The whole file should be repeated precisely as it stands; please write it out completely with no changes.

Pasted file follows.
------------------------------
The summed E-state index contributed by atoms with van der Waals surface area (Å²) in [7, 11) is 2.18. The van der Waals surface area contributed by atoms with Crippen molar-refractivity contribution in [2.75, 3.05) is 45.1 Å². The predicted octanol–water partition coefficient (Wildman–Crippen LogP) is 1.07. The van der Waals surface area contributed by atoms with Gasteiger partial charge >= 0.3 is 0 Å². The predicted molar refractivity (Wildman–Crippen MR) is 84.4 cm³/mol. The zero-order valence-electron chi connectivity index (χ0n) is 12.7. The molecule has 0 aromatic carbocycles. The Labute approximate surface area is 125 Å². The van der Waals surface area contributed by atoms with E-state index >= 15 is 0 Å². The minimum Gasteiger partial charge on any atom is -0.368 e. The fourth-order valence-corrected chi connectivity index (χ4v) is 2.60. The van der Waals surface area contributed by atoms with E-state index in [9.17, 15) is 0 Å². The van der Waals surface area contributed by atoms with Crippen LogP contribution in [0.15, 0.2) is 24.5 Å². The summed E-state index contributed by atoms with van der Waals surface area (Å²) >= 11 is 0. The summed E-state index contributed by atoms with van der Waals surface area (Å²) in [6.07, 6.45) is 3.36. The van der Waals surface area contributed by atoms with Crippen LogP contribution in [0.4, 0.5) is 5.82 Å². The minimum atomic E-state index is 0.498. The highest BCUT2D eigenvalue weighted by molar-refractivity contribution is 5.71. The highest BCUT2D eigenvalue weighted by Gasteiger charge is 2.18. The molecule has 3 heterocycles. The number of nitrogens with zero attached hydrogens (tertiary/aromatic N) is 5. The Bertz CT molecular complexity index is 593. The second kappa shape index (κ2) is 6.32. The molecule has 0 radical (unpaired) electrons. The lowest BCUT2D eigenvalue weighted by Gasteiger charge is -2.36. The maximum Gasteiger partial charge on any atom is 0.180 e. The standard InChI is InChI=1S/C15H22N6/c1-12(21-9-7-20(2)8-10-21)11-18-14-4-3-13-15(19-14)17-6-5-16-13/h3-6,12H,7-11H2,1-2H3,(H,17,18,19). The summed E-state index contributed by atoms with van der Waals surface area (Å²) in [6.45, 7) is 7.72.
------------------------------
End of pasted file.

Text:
The summed E-state index contributed by atoms with van der Waals surface area (Å²) in [7, 11) is 2.18. The van der Waals surface area contributed by atoms with Crippen molar-refractivity contribution in [2.75, 3.05) is 45.1 Å². The predicted octanol–water partition coefficient (Wildman–Crippen LogP) is 1.07. The van der Waals surface area contributed by atoms with Gasteiger partial charge >= 0.3 is 0 Å². The predicted molar refractivity (Wildman–Crippen MR) is 84.4 cm³/mol. The zero-order valence-electron chi connectivity index (χ0n) is 12.7. The molecule has 0 aromatic carbocycles. The Labute approximate surface area is 125 Å². The van der Waals surface area contributed by atoms with E-state index >= 15 is 0 Å². The minimum Gasteiger partial charge on any atom is -0.368 e. The fourth-order valence-corrected chi connectivity index (χ4v) is 2.60. The van der Waals surface area contributed by atoms with E-state index in [9.17, 15) is 0 Å². The van der Waals surface area contributed by atoms with Crippen LogP contribution in [0.15, 0.2) is 24.5 Å². The summed E-state index contributed by atoms with van der Waals surface area (Å²) >= 11 is 0. The summed E-state index contributed by atoms with van der Waals surface area (Å²) in [6.07, 6.45) is 3.36. The van der Waals surface area contributed by atoms with Crippen LogP contribution in [0.4, 0.5) is 5.82 Å². The minimum atomic E-state index is 0.498. The highest BCUT2D eigenvalue weighted by molar-refractivity contribution is 5.71. The highest BCUT2D eigenvalue weighted by Gasteiger charge is 2.18. The molecule has 3 heterocycles. The number of nitrogens with zero attached hydrogens (tertiary/aromatic N) is 5. The Bertz CT molecular complexity index is 593. The second kappa shape index (κ2) is 6.32. The molecule has 0 radical (unpaired) electrons. The lowest BCUT2D eigenvalue weighted by Gasteiger charge is -2.36. The maximum Gasteiger partial charge on any atom is 0.180 e. The standard InChI is InChI=1S/C15H22N6/c1-12(21-9-7-20(2)8-10-21)11-18-14-4-3-13-15(19-14)17-6-5-16-13/h3-6,12H,7-11H2,1-2H3,(H,17,18,19). The summed E-state index contributed by atoms with van der Waals surface area (Å²) in [6.45, 7) is 7.72.